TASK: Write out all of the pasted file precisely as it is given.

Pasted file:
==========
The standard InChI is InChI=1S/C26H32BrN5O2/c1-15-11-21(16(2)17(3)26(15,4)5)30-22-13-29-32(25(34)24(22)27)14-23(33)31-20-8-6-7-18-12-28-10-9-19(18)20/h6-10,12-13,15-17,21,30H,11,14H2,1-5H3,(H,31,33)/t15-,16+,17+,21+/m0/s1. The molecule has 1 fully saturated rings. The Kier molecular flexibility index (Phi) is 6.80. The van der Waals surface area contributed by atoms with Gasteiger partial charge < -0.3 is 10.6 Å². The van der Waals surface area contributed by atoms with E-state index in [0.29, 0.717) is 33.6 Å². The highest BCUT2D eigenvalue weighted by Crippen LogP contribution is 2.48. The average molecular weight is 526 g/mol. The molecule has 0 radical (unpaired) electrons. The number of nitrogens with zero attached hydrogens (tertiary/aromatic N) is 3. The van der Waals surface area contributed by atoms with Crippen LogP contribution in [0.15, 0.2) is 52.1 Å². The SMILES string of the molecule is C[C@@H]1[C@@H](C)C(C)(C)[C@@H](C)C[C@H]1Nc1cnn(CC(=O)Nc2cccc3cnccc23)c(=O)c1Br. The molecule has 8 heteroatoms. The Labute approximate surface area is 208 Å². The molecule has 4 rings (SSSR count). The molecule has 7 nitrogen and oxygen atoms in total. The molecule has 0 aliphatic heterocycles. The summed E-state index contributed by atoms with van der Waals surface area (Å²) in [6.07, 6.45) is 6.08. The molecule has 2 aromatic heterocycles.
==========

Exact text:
The standard InChI is InChI=1S/C26H32BrN5O2/c1-15-11-21(16(2)17(3)26(15,4)5)30-22-13-29-32(25(34)24(22)27)14-23(33)31-20-8-6-7-18-12-28-10-9-19(18)20/h6-10,12-13,15-17,21,30H,11,14H2,1-5H3,(H,31,33)/t15-,16+,17+,21+/m0/s1. The molecule has 1 fully saturated rings. The Kier molecular flexibility index (Phi) is 6.80. The van der Waals surface area contributed by atoms with Gasteiger partial charge < -0.3 is 10.6 Å². The van der Waals surface area contributed by atoms with E-state index in [0.29, 0.717) is 33.6 Å². The highest BCUT2D eigenvalue weighted by Crippen LogP contribution is 2.48. The average molecular weight is 526 g/mol. The molecule has 0 radical (unpaired) electrons. The number of nitrogens with zero attached hydrogens (tertiary/aromatic N) is 3. The van der Waals surface area contributed by atoms with Crippen LogP contribution in [0.15, 0.2) is 52.1 Å². The SMILES string of the molecule is C[C@@H]1[C@@H](C)C(C)(C)[C@@H](C)C[C@H]1Nc1cnn(CC(=O)Nc2cccc3cnccc23)c(=O)c1Br. The molecule has 8 heteroatoms. The Labute approximate surface area is 208 Å². The molecule has 4 rings (SSSR count). The molecule has 7 nitrogen and oxygen atoms in total. The molecule has 0 aliphatic heterocycles. The summed E-state index contributed by atoms with van der Waals surface area (Å²) in [6.07, 6.45) is 6.08. The molecule has 2 aromatic heterocycles.